Alexander Ivanovich Vvedensky

Alexander Ivanovich Vvedensky Poems

Alexander Ivanovich Vvedensky Biography

AIVAlexander (Aleksandr) Ivanovich Vvedensky was a radical Russian poet of the first half of the 20th century who belonged to the “Russian Futurism” movement of artists and writers. Their aim was to jettison the “old ways” and the old style of literature in favour of a new direction in keeping with the ever-increasing industrialisation of the country. Vvedensky sought desperately to attach himself to established writers within the movement so that he might learn from them. These were the early days of the Revolution and he was very much a part of this avant garde, or unofficial, trend in art and literature. He has, since his death, become very well regarded for his original style of writing in the Russian language although, during his lifetime, his work was not well known. There was probably just too much fear and suspicion around being seen to be reading something “different” so, inevitably, many of the educated classes tended to stick to traditional literature.

Vvedensky was born sometime during the year 1904 in the great Russian city of St Petersburg. From an early age he was writing and reading poetry and was an admirer of Velemir Khlebnikov. Throughout the 1920s he studied the Futurist movement under the likes of Tufanov and Matiushin while attending a newly created state arts school called GInHuK. He became interested in “sound-poetry” and, as part of the OBERIU group which was formed in 1928, he and other young men toured various entertainment spots in Leningrad performing poetry readings, quickly devised cabaret acts and short plays. Of this group, Vvedensky was considered the most radical.

He needed to make some kind of income of course and had some involvement in children’s literature just to make ends meet. He did some translation of existing books while writing some of his own and, additionally, made contributions of vignettes for publication in children’s magazines. His slightly anti-establishment lifestyle, almost inevitably, attracted the attention of the authorities and he found himself under arrest in 1931 accused of “belonging to a faction of anti-Soviet children’s writers”. He was also accused of hiding anti-Soviet messages in his sound-poetry performances.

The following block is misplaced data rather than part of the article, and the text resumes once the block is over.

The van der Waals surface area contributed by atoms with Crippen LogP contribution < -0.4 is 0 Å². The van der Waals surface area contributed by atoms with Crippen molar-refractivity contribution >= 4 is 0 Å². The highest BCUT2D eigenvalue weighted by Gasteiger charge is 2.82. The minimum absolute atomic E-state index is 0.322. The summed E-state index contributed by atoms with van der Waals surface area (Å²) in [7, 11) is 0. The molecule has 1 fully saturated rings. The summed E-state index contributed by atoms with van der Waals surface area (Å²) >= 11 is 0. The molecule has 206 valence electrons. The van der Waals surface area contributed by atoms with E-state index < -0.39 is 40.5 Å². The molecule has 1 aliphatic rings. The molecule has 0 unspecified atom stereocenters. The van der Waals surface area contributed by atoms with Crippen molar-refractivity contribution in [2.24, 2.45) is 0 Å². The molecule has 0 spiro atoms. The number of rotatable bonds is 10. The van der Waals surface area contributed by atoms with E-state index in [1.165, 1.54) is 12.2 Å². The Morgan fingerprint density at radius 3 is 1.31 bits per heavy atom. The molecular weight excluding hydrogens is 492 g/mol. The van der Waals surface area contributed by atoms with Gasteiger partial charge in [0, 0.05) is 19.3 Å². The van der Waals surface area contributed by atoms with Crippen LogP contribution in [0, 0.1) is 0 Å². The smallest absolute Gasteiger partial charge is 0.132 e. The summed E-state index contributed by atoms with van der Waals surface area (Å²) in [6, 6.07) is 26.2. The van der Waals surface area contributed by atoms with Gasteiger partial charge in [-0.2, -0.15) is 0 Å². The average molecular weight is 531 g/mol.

He suffered a period of exile for his trouble, in Kursk, but was soon allowed to return to Leningrad. He moved on from there though, to Kharkov, and an incident in September 1941 led to his premature death. People were being packed on to evacuation trains to flee the Nazis but Vvedensky was unsuccessful. To compound being separated from his family he was arrested again, this time for “counterrevolutionary agitation”. The authorities attempted to move him to Kazan on another train but, on the journey, he contracted pleuritis and died.

Understandably due to the chaotic times in which he lived, much of his work was lost although some was preserved, usually secretly, and later published. When a two-volume collection was published in the United States and in Moscow it was described by critics as “idiosyncratic, morbidly humorous, and linguistically innovative”. He is just one of several OBERIU writers who has had his work translated into English and has since reached a wide and appreciative audience. Here’s an example, the first few lines from a long piece called The Meaning of the Sea:
Alexander Ivanovich Vvedensky died in September 1941, aged 37.